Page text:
The Clear Creek Sheriff’s Office never received evidence that Pais planned to use the shotgun to shoot others, Snelling said.
“I had no direct information from the FBI that any of her writings indicated she would do a school shooting,” Snelling said. “She didn’t have a master plan.”
But Jefferson County Sheriff Jeff Shrader, whose jurisdiction includes Columbine High School, said there was strong, generalized evidence that an attack was imminent.
Because Pais bought a one-way ticket, purchased a gun and ammo, and expressed a fascination with Columbine, authorities had reason to be concerned, Shrader said.
“A lot of that added up to give me quite a bit of concern,” he said. “Knowing what we knew — until her body was found — there was a belief of a general threat.”
Even as schools began increasing security Tuesday afternoon, searches had begun in and around Mount Evans.
Shrader sent the Jefferson County mountain team. The FBI sent a team, Snelling said. And Clear Creek deputies began searching at the top of Colorado 103 near the Echo Lake Lodge.
Snelling interviewed the rideshare driver, who told him that he had dropped her off at a pull-out on Colorado 103 about 7 miles from Idaho Springs. Pais had told the driver she wanted to see snow, and the driver did not think that she appeared to be distraught or on edge. She got out of the car carrying a duffel bag and a gun case, Snelling said.
Snelling said he consulted with an FBI agent who specializes in cold cases as well as a nationally recognized police psychologist to understand her possible mind-set. After those conversations, Snelling said he developed three theories about what Pais was doing:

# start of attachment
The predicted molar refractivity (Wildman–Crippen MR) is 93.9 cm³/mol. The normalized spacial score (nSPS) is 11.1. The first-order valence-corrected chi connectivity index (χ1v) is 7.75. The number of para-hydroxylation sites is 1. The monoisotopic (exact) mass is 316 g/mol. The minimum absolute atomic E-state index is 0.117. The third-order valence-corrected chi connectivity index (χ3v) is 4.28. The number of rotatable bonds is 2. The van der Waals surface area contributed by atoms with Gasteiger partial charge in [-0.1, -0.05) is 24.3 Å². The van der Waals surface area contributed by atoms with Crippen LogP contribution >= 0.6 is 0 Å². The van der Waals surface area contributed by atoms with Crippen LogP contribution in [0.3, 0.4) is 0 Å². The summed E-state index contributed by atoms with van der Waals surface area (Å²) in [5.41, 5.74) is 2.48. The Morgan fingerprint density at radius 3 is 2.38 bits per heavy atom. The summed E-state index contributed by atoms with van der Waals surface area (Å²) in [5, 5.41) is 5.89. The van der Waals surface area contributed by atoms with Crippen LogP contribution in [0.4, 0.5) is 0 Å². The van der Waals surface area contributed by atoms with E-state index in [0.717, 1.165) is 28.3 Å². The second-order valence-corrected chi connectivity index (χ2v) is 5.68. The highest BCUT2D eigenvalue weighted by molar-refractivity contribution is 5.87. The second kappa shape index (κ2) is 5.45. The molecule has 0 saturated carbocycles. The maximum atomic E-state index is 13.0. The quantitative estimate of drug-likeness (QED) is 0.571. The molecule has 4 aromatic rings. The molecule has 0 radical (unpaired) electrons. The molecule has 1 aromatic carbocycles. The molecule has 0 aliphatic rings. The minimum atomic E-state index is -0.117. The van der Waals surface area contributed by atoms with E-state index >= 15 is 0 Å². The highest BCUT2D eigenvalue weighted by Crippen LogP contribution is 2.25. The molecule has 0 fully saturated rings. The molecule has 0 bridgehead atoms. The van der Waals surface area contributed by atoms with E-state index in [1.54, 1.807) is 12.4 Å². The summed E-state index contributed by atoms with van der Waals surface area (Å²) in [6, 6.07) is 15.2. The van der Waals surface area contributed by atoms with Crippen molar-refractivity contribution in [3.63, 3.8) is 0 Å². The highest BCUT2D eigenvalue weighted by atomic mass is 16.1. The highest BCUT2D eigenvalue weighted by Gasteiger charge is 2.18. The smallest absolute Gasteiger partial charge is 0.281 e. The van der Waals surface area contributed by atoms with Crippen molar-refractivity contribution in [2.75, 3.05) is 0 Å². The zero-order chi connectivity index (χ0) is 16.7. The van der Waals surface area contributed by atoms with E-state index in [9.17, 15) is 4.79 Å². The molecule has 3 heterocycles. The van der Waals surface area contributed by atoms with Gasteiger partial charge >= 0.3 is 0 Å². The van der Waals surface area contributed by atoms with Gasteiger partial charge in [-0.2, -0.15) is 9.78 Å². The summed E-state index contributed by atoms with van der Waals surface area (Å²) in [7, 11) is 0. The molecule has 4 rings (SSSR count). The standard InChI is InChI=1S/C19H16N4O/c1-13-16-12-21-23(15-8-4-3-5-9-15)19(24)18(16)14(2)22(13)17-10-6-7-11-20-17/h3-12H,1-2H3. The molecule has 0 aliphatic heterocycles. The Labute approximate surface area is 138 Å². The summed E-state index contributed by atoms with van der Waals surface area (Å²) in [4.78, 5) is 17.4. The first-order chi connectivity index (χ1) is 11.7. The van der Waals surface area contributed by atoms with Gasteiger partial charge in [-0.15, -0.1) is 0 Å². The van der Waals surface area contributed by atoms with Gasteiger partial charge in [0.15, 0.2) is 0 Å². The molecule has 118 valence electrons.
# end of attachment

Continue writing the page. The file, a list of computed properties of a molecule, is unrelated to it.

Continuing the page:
Pais could have traveled to Echo Lake Lodge to hide out or practice shooting but didn’t realize it was closed. Her cellphone didn’t work, so she was stuck in the wild.
After visiting Echo Lake, Pais could have hitchhiked to Idaho Springs and then called for another rideshare to get back to the metro area and carry out a shooting.
Or, Pais’ sole reason for flying to Colorado on a one-way ticket and heading to a mountain was because she intended to commit suicide.
“She went dark,” Snelling said. “There was no digital footprint anywhere. No phone. No credit card use. To me, that pointed to a near impossibility that this ill-equipped, 18-year-old teenage woman would fly from sea level in Florida to Colorado and then go up into the mountains with plans to go on a killing spree. I believed the third scenario was the most likely one.”
Searching on the mountain ended at dark Tuesday.
Snelling’s team resumed its work Wednesday morning. He pulled a class of SWAT trainees to accompany the sheriff’s alpine rescue volunteers as they fanned out from Echo Lake Lodge.
Almost two hours after their search began, deputies saw footprints veering off Resthouse Trail.
“There was a little flat spot in the woods, and that’s where we found Ms. Pais,” Snelling said. “It was isolated and off the beaten path. It was peaceful. She was by a tree stump. Everything she had brought with her was in arm’s length of her.”
Pais’ body was still clothed in the same camouflage pants and black T-shirt, and she had a small duffel bag that contained two boxes of shotgun shells, he said.